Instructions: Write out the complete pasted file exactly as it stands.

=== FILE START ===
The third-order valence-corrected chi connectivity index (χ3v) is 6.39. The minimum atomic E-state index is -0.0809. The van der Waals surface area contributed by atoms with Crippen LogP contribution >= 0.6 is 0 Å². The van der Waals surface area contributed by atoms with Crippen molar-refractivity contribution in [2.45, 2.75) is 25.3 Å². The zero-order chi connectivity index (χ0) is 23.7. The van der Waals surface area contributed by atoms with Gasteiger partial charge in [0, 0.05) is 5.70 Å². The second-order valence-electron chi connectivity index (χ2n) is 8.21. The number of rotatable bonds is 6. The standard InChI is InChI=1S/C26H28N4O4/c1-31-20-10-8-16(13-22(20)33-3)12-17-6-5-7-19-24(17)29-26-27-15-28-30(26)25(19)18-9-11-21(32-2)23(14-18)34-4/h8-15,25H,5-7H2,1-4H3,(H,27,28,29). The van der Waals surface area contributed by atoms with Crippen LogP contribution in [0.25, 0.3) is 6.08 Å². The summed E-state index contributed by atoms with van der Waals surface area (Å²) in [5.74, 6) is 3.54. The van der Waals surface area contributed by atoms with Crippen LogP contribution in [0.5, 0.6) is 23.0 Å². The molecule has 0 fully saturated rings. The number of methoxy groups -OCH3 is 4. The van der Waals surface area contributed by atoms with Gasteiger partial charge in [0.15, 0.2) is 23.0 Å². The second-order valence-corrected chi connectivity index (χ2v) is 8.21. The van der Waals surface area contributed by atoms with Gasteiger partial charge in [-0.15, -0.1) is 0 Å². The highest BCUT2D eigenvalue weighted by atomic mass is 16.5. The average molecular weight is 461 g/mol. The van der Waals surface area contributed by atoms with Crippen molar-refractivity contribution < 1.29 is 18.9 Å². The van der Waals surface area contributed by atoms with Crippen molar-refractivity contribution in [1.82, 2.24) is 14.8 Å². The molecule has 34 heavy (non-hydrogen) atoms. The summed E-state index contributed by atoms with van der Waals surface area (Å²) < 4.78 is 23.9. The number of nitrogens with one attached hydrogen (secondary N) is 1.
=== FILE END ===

The third-order valence-corrected chi connectivity index (χ3v) is 6.39. The minimum atomic E-state index is -0.0809. The van der Waals surface area contributed by atoms with Crippen LogP contribution >= 0.6 is 0 Å². The van der Waals surface area contributed by atoms with Crippen molar-refractivity contribution in [2.45, 2.75) is 25.3 Å². The zero-order chi connectivity index (χ0) is 23.7. The van der Waals surface area contributed by atoms with Gasteiger partial charge in [0, 0.05) is 5.70 Å². The second-order valence-electron chi connectivity index (χ2n) is 8.21. The number of rotatable bonds is 6. The standard InChI is InChI=1S/C26H28N4O4/c1-31-20-10-8-16(13-22(20)33-3)12-17-6-5-7-19-24(17)29-26-27-15-28-30(26)25(19)18-9-11-21(32-2)23(14-18)34-4/h8-15,25H,5-7H2,1-4H3,(H,27,28,29). The van der Waals surface area contributed by atoms with Crippen LogP contribution in [0.25, 0.3) is 6.08 Å². The summed E-state index contributed by atoms with van der Waals surface area (Å²) in [5.74, 6) is 3.54. The van der Waals surface area contributed by atoms with Crippen LogP contribution in [0.5, 0.6) is 23.0 Å². The molecule has 0 fully saturated rings. The number of methoxy groups -OCH3 is 4. The van der Waals surface area contributed by atoms with Gasteiger partial charge in [0.15, 0.2) is 23.0 Å². The second-order valence-corrected chi connectivity index (χ2v) is 8.21. The van der Waals surface area contributed by atoms with Gasteiger partial charge in [-0.15, -0.1) is 0 Å². The highest BCUT2D eigenvalue weighted by atomic mass is 16.5. The average molecular weight is 461 g/mol. The van der Waals surface area contributed by atoms with Crippen molar-refractivity contribution < 1.29 is 18.9 Å². The van der Waals surface area contributed by atoms with Crippen molar-refractivity contribution in [1.82, 2.24) is 14.8 Å². The molecule has 34 heavy (non-hydrogen) atoms. The summed E-state index contributed by atoms with van der Waals surface area (Å²) < 4.78 is 23.9. The number of nitrogens with one attached hydrogen (secondary N) is 1.